The journey through to the end of detailed design and before physical works starting is known as the pre-construction phase. Whether, as a client or developer, you contract at the earliest stage or proceed through a more traditional route, you should follow the same steps, regardless of whether you outsource all of the works, if you want the construction phase to be as successful as possible. But what are these steps, and how can you maximise your input such that you reduce your risks in delivery?
What is the key to successful delivery?
Cost, Time, and Quality – Laying the foundations is essential in any build, and the pre-construction phase should be no different. You need to cover the design to such a point that it passes buildability assessments, meets the project requirements, and has the correct phasing. As part of this design process, you will have chosen the appropriate materials and construction methods. As part of this, you will have selected specialist subcontractors, drawing from their expertise as part of the design development.
Budget is equally important because as you develop your plan, you’ll want to ensure that you can build the project within your budget and that you’ve made a suitable contingency allowance for the construction phase. Ensure that you have benchmarked the project budget through industry-standard rates, or even better, you have built up your cost data from previous projects. Are you able to identify what cost overruns you have encountered on previous projects and that you have a plan to deal with these in the budget?
As you start to work out, in detail, the phasing of the works and considering all constraints, you can produce the project schedule, which also feeds into your budget assessment.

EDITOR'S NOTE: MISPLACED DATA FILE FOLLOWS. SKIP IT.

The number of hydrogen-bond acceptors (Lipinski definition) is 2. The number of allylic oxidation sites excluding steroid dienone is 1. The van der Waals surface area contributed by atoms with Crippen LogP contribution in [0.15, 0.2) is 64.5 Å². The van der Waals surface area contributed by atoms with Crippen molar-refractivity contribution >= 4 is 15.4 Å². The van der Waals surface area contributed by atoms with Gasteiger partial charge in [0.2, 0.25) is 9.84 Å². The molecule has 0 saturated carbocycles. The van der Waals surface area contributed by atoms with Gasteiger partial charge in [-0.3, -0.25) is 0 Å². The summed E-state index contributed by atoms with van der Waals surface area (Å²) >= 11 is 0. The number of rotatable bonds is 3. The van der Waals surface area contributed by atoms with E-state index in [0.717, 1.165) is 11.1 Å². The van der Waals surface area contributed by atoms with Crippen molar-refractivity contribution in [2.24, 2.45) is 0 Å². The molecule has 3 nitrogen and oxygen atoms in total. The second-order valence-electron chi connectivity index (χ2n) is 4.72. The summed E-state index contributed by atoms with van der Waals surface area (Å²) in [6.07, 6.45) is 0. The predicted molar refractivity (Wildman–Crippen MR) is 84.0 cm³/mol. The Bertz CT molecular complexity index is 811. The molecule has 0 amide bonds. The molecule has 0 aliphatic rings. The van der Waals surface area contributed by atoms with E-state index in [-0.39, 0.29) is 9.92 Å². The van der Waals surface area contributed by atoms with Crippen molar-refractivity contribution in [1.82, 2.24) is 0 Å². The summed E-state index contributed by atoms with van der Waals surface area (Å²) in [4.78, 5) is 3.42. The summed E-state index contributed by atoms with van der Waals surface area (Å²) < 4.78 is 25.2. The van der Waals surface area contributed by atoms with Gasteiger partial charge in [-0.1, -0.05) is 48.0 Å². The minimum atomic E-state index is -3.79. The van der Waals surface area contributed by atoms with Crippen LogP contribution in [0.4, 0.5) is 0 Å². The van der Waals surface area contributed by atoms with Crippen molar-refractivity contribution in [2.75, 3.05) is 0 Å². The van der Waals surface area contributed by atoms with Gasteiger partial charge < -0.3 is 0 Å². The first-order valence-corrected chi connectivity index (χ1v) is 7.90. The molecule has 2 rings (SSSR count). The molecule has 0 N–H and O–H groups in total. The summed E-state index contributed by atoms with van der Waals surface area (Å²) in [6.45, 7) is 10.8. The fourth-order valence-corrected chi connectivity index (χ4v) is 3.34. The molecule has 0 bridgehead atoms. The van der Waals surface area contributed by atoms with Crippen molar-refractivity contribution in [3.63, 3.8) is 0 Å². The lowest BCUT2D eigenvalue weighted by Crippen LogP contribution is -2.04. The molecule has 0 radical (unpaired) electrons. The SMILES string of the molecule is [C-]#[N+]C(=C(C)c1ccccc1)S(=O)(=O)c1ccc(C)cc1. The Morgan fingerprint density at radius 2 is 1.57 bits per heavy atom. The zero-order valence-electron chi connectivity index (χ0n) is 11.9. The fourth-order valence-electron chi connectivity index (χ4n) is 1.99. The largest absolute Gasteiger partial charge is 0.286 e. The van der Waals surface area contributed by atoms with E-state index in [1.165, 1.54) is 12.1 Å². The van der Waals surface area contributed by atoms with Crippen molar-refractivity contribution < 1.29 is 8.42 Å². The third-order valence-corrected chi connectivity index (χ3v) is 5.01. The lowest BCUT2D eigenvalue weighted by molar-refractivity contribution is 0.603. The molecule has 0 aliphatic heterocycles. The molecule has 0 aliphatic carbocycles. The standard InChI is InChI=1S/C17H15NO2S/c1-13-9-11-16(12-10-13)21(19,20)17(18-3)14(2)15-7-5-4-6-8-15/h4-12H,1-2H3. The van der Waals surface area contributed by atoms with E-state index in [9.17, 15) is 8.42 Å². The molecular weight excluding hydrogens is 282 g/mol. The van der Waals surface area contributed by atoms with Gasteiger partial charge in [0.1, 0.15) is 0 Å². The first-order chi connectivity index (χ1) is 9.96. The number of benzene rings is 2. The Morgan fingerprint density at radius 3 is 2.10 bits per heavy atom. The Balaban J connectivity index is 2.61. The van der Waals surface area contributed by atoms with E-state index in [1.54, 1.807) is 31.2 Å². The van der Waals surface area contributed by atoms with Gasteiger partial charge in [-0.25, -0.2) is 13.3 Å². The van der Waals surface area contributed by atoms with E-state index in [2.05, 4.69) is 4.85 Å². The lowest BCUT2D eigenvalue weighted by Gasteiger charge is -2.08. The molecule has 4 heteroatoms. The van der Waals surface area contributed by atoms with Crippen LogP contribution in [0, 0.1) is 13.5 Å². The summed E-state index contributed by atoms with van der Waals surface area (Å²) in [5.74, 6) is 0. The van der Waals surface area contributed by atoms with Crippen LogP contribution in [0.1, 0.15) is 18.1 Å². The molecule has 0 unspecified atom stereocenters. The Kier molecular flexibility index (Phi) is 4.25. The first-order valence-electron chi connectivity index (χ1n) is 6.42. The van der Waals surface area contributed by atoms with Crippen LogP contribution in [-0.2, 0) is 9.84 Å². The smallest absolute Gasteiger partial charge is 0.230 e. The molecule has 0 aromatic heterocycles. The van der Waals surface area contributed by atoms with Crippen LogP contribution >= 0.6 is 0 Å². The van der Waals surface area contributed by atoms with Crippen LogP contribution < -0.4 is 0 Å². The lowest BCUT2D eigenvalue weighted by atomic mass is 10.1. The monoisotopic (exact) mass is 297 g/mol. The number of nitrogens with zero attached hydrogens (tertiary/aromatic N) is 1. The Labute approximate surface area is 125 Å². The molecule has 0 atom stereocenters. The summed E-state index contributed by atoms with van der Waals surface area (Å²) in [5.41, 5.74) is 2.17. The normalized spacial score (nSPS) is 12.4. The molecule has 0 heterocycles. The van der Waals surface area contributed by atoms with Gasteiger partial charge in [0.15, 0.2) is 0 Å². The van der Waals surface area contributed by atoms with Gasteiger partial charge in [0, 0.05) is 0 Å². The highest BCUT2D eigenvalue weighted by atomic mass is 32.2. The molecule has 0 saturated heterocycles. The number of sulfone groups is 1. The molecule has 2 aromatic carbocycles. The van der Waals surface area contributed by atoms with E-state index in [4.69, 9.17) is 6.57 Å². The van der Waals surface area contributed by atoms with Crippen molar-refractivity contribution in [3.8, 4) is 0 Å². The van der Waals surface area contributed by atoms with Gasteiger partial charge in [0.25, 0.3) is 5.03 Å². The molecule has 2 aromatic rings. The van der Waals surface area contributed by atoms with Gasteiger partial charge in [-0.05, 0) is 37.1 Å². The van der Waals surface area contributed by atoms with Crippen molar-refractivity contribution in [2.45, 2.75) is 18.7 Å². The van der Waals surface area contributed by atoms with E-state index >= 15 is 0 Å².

Having all three key components well developed, understood and actively managed is essential for successful pre-construction planning.
Assuming that you are past the feasibility stage and the project is progressing, you will need to develop a scoping document to procure either a design and build or build only contractor. Ensure that you are concise on the requirements if you intend to proceed on a build only route, but perhaps seek to be more open and outcome-based in your drafting if you want to progress on a design and build basis.
Of equal importance is stating any project constraints when developing a scope so that the contractor cannot argue later that they were not made aware of them. These could be time constraints, e.g., working hours, disposal methods, noise constraints, haulage routes or even extend to long lead times for materials or perhaps notices for securing traffic management approval from local authorities. Of note are usually planning permission constraints that the client or design and build contractor need to discharge.
As noted above, you need to develop a programme or schedule so that a) you can better budget for the project by understanding running costs and therefore overall financial liability and that b) you can plan for serving notices and for how long. Your project schedule will extend to all works at pre-construction, i.e., everything from seeking full planning permission, consultation, supply chain engagement, ordering long-lead materials to the contractor procurement, handover, and operation.
If you are a developer, then having an accurate and well-detailed schedule will also assist with securing funding, as you’ll be able to demonstrate detailed cashflow forecasts, including when you can expect revenue to start.
A communication plan is imperative for a successful project. You will need to consider how the project team, including all stakeholders, will interact with each other and what forms of communication you’ll use to set the tone and help you record agreements. Don’t solely consider the immediate contractual relationships, but also the community that you are working within and how, through the communication plan, you can engage with them, even if this only extends to keeping them updated.